The dividend data analyzed by Janus Henderson will be dominated by continental Europe as two-thirds of the region’s dividends are paid during the period.
Underlying growth here was the strongest since the second quarter of 2015 with European companies paying a record $176.5 billion, an increase of 18.7 percent year-on-year, as higher corporate profits in 2017 flowed into dividends, the report noted. Underlying growth was 7.5 percent, once the strength of European currencies compared to the second quarter last year was accounted for. France, Germany, Switzerland, the Netherlands, Belgium, Denmark along with also Ireland all broke brand-new records. Only a handful of companies, among them such as Deutsche Bank, EDF along with also Credit Suisse, cut their payouts in a bid to lower costs.
from the U.S., meanwhile, dividends rose 4.5 percent to a record $117.1 billion from the second quarter. “Underlying growth was 7.8 percent after lower special dividends along with also index adjustments were taken into account, the fastest expansion in two years. Even though their expansion was a touch slower than average from the second quarter, U.S. dividends have grown more steadily than anywhere else, declining in only four quarters over the last ten years,” the report stated.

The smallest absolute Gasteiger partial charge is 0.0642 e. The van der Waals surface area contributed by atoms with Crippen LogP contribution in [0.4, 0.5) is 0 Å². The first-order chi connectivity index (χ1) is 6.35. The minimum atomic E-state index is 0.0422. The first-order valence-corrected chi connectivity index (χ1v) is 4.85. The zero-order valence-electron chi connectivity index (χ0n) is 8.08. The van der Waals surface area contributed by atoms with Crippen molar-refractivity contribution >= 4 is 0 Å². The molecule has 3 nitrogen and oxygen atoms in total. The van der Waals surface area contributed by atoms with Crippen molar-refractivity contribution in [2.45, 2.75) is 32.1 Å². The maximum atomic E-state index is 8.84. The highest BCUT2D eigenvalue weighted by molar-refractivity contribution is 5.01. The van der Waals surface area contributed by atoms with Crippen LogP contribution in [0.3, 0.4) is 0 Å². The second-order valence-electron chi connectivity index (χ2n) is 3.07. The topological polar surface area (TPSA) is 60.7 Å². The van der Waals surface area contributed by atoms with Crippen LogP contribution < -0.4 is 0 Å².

Only one company in 50 from the U.S. cut its payout, Janus Henderson noted, with the largest firm to do so being GE as which commenced a restructuring program along with also a bid to reduce its debts.
from the rest of the planet, the index showed which Canadian dividends outpaced those from the U.S. while in Asia, underlying growth in dividends from the second quarter, year-by-year, was 13.5 percent in Hong Kong along with also 46.9 percent in Singapore. Japan, where the second quarter also marks a “seasonal dividend high-point” also saw 14.2 percent headline growth (12.3 percent underlying growth), also boosting the global total.